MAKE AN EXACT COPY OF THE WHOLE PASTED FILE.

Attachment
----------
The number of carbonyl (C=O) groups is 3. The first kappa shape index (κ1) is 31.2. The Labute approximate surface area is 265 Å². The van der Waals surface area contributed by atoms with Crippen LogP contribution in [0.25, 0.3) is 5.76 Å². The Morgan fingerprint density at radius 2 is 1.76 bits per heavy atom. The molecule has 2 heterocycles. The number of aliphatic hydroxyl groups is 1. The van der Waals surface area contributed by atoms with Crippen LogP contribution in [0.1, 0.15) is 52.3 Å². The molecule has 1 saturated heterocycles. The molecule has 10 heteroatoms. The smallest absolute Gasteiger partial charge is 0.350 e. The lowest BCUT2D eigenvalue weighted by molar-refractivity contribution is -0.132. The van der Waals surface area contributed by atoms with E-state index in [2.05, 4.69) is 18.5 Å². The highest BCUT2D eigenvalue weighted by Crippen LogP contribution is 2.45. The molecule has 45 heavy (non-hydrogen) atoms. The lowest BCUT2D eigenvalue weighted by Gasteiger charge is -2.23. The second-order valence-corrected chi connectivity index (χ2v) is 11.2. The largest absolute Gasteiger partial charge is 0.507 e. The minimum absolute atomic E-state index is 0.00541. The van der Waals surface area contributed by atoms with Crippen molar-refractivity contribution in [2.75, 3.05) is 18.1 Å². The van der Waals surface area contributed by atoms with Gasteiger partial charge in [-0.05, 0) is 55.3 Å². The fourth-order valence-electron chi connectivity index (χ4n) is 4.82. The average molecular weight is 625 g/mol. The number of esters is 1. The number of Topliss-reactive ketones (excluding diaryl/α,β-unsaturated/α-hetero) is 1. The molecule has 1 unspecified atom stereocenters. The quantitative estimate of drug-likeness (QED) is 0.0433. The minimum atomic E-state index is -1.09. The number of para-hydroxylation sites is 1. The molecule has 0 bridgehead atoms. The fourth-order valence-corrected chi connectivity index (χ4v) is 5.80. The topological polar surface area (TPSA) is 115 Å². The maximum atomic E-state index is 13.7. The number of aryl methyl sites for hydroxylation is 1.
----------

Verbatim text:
The number of carbonyl (C=O) groups is 3. The first kappa shape index (κ1) is 31.2. The Labute approximate surface area is 265 Å². The van der Waals surface area contributed by atoms with Crippen LogP contribution in [0.25, 0.3) is 5.76 Å². The Morgan fingerprint density at radius 2 is 1.76 bits per heavy atom. The molecule has 2 heterocycles. The number of aliphatic hydroxyl groups is 1. The van der Waals surface area contributed by atoms with Crippen LogP contribution in [0.1, 0.15) is 52.3 Å². The molecule has 1 saturated heterocycles. The molecule has 10 heteroatoms. The smallest absolute Gasteiger partial charge is 0.350 e. The lowest BCUT2D eigenvalue weighted by molar-refractivity contribution is -0.132. The van der Waals surface area contributed by atoms with E-state index in [2.05, 4.69) is 18.5 Å². The highest BCUT2D eigenvalue weighted by Crippen LogP contribution is 2.45. The molecule has 45 heavy (non-hydrogen) atoms. The lowest BCUT2D eigenvalue weighted by Gasteiger charge is -2.23. The second-order valence-corrected chi connectivity index (χ2v) is 11.2. The largest absolute Gasteiger partial charge is 0.507 e. The minimum absolute atomic E-state index is 0.00541. The van der Waals surface area contributed by atoms with Crippen molar-refractivity contribution in [2.75, 3.05) is 18.1 Å². The van der Waals surface area contributed by atoms with Gasteiger partial charge in [-0.05, 0) is 55.3 Å². The fourth-order valence-electron chi connectivity index (χ4n) is 4.82. The average molecular weight is 625 g/mol. The number of esters is 1. The number of Topliss-reactive ketones (excluding diaryl/α,β-unsaturated/α-hetero) is 1. The molecule has 1 unspecified atom stereocenters. The quantitative estimate of drug-likeness (QED) is 0.0433. The minimum atomic E-state index is -1.09. The number of para-hydroxylation sites is 1. The molecule has 0 bridgehead atoms. The fourth-order valence-corrected chi connectivity index (χ4v) is 5.80. The topological polar surface area (TPSA) is 115 Å². The maximum atomic E-state index is 13.7. The number of aryl methyl sites for hydroxylation is 1.